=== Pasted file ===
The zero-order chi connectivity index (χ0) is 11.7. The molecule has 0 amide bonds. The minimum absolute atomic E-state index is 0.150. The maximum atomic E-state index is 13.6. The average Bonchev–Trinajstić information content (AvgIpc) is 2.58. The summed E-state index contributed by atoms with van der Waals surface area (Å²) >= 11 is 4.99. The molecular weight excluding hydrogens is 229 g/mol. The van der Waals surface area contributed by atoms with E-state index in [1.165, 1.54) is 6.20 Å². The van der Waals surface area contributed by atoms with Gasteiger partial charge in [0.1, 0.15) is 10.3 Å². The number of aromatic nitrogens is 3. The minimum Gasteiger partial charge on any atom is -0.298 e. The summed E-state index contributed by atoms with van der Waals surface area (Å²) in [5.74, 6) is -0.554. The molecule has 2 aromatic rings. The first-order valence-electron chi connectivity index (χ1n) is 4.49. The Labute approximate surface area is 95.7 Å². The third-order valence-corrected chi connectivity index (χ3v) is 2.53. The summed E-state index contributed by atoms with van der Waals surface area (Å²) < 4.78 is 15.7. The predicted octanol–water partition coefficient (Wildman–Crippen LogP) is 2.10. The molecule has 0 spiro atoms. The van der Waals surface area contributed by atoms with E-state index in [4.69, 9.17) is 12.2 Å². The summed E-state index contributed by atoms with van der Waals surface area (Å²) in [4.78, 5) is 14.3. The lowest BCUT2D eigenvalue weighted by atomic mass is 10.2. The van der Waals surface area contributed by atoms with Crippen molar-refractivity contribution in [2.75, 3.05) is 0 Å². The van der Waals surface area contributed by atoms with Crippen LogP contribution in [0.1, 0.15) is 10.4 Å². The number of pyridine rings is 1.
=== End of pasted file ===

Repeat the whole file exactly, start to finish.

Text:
The zero-order chi connectivity index (χ0) is 11.7. The molecule has 0 amide bonds. The minimum absolute atomic E-state index is 0.150. The maximum atomic E-state index is 13.6. The average Bonchev–Trinajstić information content (AvgIpc) is 2.58. The summed E-state index contributed by atoms with van der Waals surface area (Å²) >= 11 is 4.99. The molecular weight excluding hydrogens is 229 g/mol. The van der Waals surface area contributed by atoms with E-state index in [1.165, 1.54) is 6.20 Å². The van der Waals surface area contributed by atoms with Gasteiger partial charge in [0.1, 0.15) is 10.3 Å². The number of aromatic nitrogens is 3. The minimum Gasteiger partial charge on any atom is -0.298 e. The summed E-state index contributed by atoms with van der Waals surface area (Å²) in [5.74, 6) is -0.554. The molecule has 2 aromatic rings. The first-order valence-electron chi connectivity index (χ1n) is 4.49. The Labute approximate surface area is 95.7 Å². The third-order valence-corrected chi connectivity index (χ3v) is 2.53. The summed E-state index contributed by atoms with van der Waals surface area (Å²) < 4.78 is 15.7. The predicted octanol–water partition coefficient (Wildman–Crippen LogP) is 2.10. The molecule has 0 spiro atoms. The van der Waals surface area contributed by atoms with E-state index in [4.69, 9.17) is 12.2 Å². The summed E-state index contributed by atoms with van der Waals surface area (Å²) in [4.78, 5) is 14.3. The lowest BCUT2D eigenvalue weighted by atomic mass is 10.2. The van der Waals surface area contributed by atoms with Crippen molar-refractivity contribution in [2.75, 3.05) is 0 Å². The van der Waals surface area contributed by atoms with Crippen LogP contribution in [0.1, 0.15) is 10.4 Å². The number of pyridine rings is 1.